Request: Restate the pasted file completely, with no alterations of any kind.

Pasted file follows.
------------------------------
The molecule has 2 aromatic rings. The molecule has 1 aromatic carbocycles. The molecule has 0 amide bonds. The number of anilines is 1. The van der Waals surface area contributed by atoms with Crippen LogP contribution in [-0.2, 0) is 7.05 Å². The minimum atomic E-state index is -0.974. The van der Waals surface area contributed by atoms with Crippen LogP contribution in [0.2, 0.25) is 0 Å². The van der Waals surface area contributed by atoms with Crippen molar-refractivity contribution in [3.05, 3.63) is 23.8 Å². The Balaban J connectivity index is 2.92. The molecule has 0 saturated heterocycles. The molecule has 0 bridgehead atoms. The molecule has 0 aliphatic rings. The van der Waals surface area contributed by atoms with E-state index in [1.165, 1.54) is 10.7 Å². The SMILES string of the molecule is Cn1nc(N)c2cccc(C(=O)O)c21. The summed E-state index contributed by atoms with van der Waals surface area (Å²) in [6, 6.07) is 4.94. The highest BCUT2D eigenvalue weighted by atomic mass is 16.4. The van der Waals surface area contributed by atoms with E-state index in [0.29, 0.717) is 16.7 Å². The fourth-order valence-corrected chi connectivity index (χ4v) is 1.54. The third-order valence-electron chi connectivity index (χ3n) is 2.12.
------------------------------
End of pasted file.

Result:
The molecule has 2 aromatic rings. The molecule has 1 aromatic carbocycles. The molecule has 0 amide bonds. The number of anilines is 1. The van der Waals surface area contributed by atoms with Crippen LogP contribution in [-0.2, 0) is 7.05 Å². The minimum atomic E-state index is -0.974. The van der Waals surface area contributed by atoms with Crippen LogP contribution in [0.2, 0.25) is 0 Å². The van der Waals surface area contributed by atoms with Crippen molar-refractivity contribution in [3.05, 3.63) is 23.8 Å². The Balaban J connectivity index is 2.92. The molecule has 0 saturated heterocycles. The molecule has 0 bridgehead atoms. The molecule has 0 aliphatic rings. The van der Waals surface area contributed by atoms with E-state index in [1.165, 1.54) is 10.7 Å². The SMILES string of the molecule is Cn1nc(N)c2cccc(C(=O)O)c21. The summed E-state index contributed by atoms with van der Waals surface area (Å²) in [6, 6.07) is 4.94. The highest BCUT2D eigenvalue weighted by atomic mass is 16.4. The van der Waals surface area contributed by atoms with E-state index in [0.29, 0.717) is 16.7 Å². The fourth-order valence-corrected chi connectivity index (χ4v) is 1.54. The third-order valence-electron chi connectivity index (χ3n) is 2.12.